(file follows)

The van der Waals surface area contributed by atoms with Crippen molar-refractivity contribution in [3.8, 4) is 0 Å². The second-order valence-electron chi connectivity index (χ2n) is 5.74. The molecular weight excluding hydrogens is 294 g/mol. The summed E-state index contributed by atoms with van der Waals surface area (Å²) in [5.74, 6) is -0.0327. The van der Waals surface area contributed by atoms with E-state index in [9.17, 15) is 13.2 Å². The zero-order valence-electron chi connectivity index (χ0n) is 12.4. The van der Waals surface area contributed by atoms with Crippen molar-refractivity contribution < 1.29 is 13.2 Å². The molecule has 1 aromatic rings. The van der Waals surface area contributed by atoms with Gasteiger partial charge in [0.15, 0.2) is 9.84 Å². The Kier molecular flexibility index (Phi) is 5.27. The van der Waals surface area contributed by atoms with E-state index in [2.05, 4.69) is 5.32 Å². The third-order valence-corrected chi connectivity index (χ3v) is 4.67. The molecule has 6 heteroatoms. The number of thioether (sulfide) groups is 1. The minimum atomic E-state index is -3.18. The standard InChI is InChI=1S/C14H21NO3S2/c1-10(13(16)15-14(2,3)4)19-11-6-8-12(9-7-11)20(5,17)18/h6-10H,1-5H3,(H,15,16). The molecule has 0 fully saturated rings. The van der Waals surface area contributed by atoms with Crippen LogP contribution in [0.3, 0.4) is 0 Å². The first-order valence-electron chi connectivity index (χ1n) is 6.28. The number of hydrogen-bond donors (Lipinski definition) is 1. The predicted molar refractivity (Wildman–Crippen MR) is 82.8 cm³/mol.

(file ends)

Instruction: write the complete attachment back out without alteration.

The van der Waals surface area contributed by atoms with Crippen molar-refractivity contribution in [3.8, 4) is 0 Å². The second-order valence-electron chi connectivity index (χ2n) is 5.74. The molecular weight excluding hydrogens is 294 g/mol. The summed E-state index contributed by atoms with van der Waals surface area (Å²) in [5.74, 6) is -0.0327. The van der Waals surface area contributed by atoms with E-state index in [9.17, 15) is 13.2 Å². The zero-order valence-electron chi connectivity index (χ0n) is 12.4. The van der Waals surface area contributed by atoms with Crippen molar-refractivity contribution < 1.29 is 13.2 Å². The molecule has 1 aromatic rings. The van der Waals surface area contributed by atoms with Gasteiger partial charge in [0.15, 0.2) is 9.84 Å². The Kier molecular flexibility index (Phi) is 5.27. The van der Waals surface area contributed by atoms with E-state index in [2.05, 4.69) is 5.32 Å². The third-order valence-corrected chi connectivity index (χ3v) is 4.67. The molecule has 6 heteroatoms. The number of thioether (sulfide) groups is 1. The minimum atomic E-state index is -3.18. The standard InChI is InChI=1S/C14H21NO3S2/c1-10(13(16)15-14(2,3)4)19-11-6-8-12(9-7-11)20(5,17)18/h6-10H,1-5H3,(H,15,16). The molecule has 0 fully saturated rings. The van der Waals surface area contributed by atoms with Crippen LogP contribution in [0.3, 0.4) is 0 Å². The first-order valence-electron chi connectivity index (χ1n) is 6.28. The number of hydrogen-bond donors (Lipinski definition) is 1. The predicted molar refractivity (Wildman–Crippen MR) is 82.8 cm³/mol.